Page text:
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The God We Didn't Want: A Christmas Message

blogpic.nativityvangoghA Meditation for Christmas Eve, 2016

Perhaps you remember the opening words to the Superman TV show:
     Faster than a speeding bullet.
     More powerful than a locomotive.
     Able to leap tall buildings in a single bound.
     Look! Up in the sky!
     It’s a bird. It’s a plane. It’s Superman!

Isn’t this the kind of God we want? A super-hero—someone to stop bad things from happening to good people. We would like God to stop the pain and evil of this world with his mighty hand and his outstretched arm, like Superman who is faster than a speeding bullet, and more powerful than a locomotive. We would settle for Spiderman, who catches thieves just like flies.

We look up in the sky this night and we don’t see superman, but instead, we see a star; a star that marks the arrival, not of a superhero God, but of a baby. There is no cape and no promise that bad things won’t happen to good people. If God does not come as a superhero to make sure that evil and difficulty stop right now, then what kind of God is this? What becomes of our faith when God is not the God we wanted? Christmas is a season when we must admit that God is not behaving the way we hoped.

I heard a story recently about another birth that also took place in difficult circumstances. Paula D’Arcy is a Christian author and inspirational speaker. She learned early on her young life that God was not a super-hero who would stop bad things from happening to her. At age 27, she was pregnant with her second daughter when a drunk driver struck and killed her husband and her first daughter who was 2 years old. She tells the story of being in the hospital  several months after this tragedy, to give birth and praying to God to please give her a natural birth, so she could experience life after so much death.

Although she wanted to trust God as the foundation of her life, in that moment, she wanted God to prove himself by granting this one desire. God had not been the superhero and wish-granter she wanted. After several hours of labor, it looked like her desire for a natural birth was not going to happen, and she was minutes from having a C-section. She prayed, what do you want from me, God? You already have everything-you have my husband, you have my daughter—what more do you want?

Paula heard God's response in her own heart. God said to her, “I want you to want me more than you want anything else. I want to transform your pain. I want you to give your whole self to me.”

Paula looked down at her hands and realized that she had been holding on to life as she wanted it and the grip of her desires had closed her off from God doing what she most needed, which was to transform her pain into healing and new life. Paula released her hands, and opened herself up to the God we do have—not a superhero, but one who has a deep and abiding relationship with us that gives us life and hope and strength when bad things do happen. She reached that moment that Mary did, and in her heart said, let it be with me according to your Word. That became a turning point in her spiritual journey as she welcomed the gift of new child and became an international force for good.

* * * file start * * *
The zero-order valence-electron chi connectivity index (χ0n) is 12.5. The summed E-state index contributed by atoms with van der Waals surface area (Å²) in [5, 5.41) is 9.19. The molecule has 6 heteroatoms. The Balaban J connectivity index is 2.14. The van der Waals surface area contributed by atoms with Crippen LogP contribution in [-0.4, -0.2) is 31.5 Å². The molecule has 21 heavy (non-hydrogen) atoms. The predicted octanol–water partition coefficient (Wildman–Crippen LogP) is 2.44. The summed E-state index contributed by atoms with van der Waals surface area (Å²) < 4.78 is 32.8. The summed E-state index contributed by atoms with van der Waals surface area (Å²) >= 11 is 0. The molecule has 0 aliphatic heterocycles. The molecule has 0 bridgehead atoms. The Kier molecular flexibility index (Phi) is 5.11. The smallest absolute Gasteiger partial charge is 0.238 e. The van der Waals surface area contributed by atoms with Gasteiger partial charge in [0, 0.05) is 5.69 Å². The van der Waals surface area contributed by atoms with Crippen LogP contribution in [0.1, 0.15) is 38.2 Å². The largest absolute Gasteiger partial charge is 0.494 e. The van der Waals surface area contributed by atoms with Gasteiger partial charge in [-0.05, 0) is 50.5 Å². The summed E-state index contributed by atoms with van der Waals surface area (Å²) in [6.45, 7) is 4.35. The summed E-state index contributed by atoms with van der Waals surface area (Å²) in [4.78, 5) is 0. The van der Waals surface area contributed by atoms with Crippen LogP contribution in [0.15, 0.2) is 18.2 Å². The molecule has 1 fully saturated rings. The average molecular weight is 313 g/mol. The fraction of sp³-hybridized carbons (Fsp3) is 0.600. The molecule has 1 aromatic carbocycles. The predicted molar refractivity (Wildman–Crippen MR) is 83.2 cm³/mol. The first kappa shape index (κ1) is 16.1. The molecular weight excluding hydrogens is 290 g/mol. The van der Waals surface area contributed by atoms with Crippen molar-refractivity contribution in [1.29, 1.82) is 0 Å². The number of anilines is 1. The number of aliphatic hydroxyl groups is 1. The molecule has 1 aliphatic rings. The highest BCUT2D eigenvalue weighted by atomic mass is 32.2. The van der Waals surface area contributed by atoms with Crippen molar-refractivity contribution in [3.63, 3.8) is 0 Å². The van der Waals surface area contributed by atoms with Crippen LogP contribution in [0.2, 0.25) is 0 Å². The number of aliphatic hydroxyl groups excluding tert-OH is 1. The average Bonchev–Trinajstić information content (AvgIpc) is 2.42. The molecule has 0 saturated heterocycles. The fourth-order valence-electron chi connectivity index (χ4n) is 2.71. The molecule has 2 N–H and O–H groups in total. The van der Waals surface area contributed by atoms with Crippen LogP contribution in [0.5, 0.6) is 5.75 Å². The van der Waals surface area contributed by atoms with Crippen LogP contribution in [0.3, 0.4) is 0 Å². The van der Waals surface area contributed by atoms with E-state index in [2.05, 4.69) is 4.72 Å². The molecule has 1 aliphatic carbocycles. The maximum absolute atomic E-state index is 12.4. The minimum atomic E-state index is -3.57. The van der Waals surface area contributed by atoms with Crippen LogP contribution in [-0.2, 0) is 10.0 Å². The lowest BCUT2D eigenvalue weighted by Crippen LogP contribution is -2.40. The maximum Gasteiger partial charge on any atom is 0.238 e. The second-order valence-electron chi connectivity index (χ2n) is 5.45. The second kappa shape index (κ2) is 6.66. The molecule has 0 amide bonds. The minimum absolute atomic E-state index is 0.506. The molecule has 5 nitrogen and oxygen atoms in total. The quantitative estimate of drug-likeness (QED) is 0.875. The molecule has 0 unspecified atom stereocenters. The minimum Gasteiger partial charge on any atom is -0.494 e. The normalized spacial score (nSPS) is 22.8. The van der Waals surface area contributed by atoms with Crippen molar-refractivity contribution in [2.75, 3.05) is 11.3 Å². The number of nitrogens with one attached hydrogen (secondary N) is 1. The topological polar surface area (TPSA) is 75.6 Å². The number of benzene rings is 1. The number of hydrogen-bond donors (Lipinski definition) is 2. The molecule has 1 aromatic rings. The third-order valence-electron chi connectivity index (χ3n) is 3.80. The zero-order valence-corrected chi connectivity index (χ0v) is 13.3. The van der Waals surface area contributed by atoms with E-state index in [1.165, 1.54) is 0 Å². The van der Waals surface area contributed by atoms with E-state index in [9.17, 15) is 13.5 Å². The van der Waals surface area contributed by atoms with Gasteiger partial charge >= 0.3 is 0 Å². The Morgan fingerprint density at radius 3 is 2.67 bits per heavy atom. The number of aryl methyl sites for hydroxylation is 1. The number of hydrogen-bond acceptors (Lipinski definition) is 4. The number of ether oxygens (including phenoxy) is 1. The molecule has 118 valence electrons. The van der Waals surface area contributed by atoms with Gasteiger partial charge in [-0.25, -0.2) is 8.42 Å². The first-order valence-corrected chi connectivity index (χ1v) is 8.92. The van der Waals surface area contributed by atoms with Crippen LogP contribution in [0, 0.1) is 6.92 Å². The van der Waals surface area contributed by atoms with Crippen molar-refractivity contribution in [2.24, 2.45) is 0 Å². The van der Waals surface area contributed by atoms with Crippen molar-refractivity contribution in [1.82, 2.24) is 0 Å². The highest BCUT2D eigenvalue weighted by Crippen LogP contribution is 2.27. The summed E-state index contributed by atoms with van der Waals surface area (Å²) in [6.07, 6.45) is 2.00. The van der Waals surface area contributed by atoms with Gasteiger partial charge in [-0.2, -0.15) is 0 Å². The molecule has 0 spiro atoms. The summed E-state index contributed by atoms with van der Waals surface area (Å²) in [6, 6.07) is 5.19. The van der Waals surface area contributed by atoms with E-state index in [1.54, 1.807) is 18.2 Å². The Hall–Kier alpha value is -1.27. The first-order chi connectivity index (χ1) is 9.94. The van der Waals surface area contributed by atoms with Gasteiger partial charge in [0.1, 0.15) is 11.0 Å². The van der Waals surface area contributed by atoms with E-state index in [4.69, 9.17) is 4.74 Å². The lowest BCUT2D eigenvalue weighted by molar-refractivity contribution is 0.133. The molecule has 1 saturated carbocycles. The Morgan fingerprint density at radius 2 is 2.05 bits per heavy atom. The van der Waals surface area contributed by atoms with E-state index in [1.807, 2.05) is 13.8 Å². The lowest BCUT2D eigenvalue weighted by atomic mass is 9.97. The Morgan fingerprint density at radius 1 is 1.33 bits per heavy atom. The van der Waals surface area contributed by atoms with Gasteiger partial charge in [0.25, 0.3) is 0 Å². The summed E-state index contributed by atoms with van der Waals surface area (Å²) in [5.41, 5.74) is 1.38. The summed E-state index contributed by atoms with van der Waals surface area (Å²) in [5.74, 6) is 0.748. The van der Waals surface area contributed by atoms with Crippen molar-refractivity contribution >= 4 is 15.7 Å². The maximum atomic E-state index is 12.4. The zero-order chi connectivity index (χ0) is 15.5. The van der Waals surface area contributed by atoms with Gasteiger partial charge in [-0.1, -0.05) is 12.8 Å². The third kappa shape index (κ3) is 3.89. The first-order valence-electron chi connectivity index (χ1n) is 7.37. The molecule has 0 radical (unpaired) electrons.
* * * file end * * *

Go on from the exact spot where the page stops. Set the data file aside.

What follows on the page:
Perhaps this is why, when God comes to dwell with us, God does not come faster that a speeding bullet and stronger than locomotive, but as an infant who needs to be loved, and held and cared for. God comes to have a relationship with us, and invites us to hold, and care and love and protect our relationship with God with the fierce devotion of Mary and Joseph or any of us holding a newborn child. God wants a relationship with us that is more important to us than anything else in our life.

The fifth verse of the hymn, In the Bleak Midwinter says it best,
     What can I give Him,
       Poor as I am?
     If I were a shepherd
       I would bring a lamb,
     If I were a wise man
       I would do my part,
     Yet what I can I give Him,
       Give my heart.

When we loosen the grip of our hands on life as we desire and plan it and begin to want our relationship with God more than we want anything else, we do receive the strength of a locomotive to handle the vicissitudes of this life, and our pain can be transformed into hope and new life as it was for Paula. So what then of the evil in the world? How will God bring healing and salvation to the world? In the 16th century, St. Theresa of Avila said it this way:

     Christ has no body now but yours. No hands, no feet on earth but yours. Yours are the eyes through which he looks compassion on this world. Yours are the feet with which he walks to do good. Yours are the hands through which he blesses all the world. Yours are the hands, yours are the feet, yours are the eyes, you are his body. Christ has no body now on earth but yours.

Tonight Jesus is born in our lives and hearts, inviting us to love him with all of our might, and to bear his love in the world. For through Jesus, WE are the ones through whom God’s power is made known.

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Quotation of the Week

The church does not have a mission in the world, God's mission has a church in the world.